Following the three-sector theory, the number of people employed in agriculture and other primary activities (such as fishing) can be more than 80% in the least developed countries, and less than 2% in the most highly developed countries. Since the Industrial Revolution, many countries have made the transition to developed economies, and the proportion of people working in agriculture has steadily fallen. During the 16th century in Europe, for example, between 55 and 75% of the population was engaged in agriculture; by the 19th century, this had dropped to between 35 and 65%. In the same countries today, the figure is less than 10%. At the start of the 21st century, some one billion people, or over 1/3 of the available work force, were employed in agriculture. It constitutes approximately 70% of the global employment of children, and in many countries employs the largest percentage of women of any industry. The service sector overtook the agricultural sector as the largest global employer in 2007.
Agriculture, specifically farming, remains a hazardous industry, and farmers worldwide remain at high risk of work-related injuries, lung disease, noise-induced hearing loss, skin diseases, as well as certain cancers related to chemical use and prolonged sun exposure. On industrialized farms, injuries frequently involve the use of agricultural machinery, and a common cause of fatal agricultural injuries in developed countries is tractor rollovers. Pesticides and other chemicals used in farming can also be hazardous to worker health, and workers exposed to pesticides may experience illness or have children with birth defects. As an industry in which families commonly share in work and live on the farm itself, entire families can be at risk for injuries, illness, and death. Ages 0–6 may be an especially vulnerable population in agriculture; common causes of fatal injuries among young farm workers include drowning, machinery and motor accidents, including with all-terrain vehicles.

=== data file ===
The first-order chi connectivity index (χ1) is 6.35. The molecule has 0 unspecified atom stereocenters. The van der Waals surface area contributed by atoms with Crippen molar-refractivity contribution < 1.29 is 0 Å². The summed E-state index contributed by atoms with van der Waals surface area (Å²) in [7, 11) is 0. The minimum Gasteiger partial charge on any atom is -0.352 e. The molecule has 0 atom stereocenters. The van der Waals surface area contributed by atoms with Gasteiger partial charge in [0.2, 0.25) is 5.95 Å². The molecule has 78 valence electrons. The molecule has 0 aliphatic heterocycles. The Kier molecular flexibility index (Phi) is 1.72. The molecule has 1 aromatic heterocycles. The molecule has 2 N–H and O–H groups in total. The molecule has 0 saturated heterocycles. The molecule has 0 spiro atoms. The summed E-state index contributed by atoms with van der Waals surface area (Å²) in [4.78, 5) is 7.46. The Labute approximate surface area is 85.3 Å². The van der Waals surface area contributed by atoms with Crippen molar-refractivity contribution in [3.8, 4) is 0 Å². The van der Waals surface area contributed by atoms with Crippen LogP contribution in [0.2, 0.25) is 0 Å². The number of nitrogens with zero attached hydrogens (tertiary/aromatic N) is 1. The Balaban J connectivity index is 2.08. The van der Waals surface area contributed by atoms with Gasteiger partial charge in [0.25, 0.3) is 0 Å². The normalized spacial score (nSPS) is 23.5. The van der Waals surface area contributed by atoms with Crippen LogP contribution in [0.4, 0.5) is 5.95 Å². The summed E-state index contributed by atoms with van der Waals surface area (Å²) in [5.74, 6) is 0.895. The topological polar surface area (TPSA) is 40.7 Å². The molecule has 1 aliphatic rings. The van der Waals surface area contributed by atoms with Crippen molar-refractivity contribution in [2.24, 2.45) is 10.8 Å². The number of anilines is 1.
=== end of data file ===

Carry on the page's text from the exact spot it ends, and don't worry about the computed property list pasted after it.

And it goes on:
The International Labour Organization considers agriculture "one of the most hazardous of all economic sectors". It estimates that the annual work-related death toll among agricultural employees is at least 170,000, twice the average rate of other jobs. In addition, incidences of death, injury and illness related to agricultural activities often go unreported. The organization has developed the Safety and Health in Agriculture Convention, 2001, which covers the range of risks in the agriculture occupation, the prevention of these risks and the role that individuals and organizations engaged in agriculture should play.
In the United States, agriculture has been identified by the National Institute for Occupational Safety and Health as a priority industry sector in the National Occupational Research Agenda to identify and provide intervention strategies for occupational health and safety issues. In the European Union, the European Agency for Safety and Health at Work has issued guidelines on implementing health and safety directives in agriculture, livestock farming, horticulture, and forestry. The Agricultural Safety and Health Council of America (ASHCA) also holds a yearly summit to discuss safety.
Overall production varies by country as listed.
|Largest countries by agricultural output (in nominal terms) according to IMF and CIA World Factbook, at peak level as of 2018|
|Largest countries by agricultural output according to UNCTAD at 2005 constant prices and exchange rates, 2015|
Crop cultivation systems
Cropping systems vary among farms depending on the available resources and constraints; geography and climate of the farm; government policy; economic, social and political pressures; and the philosophy and culture of the farmer.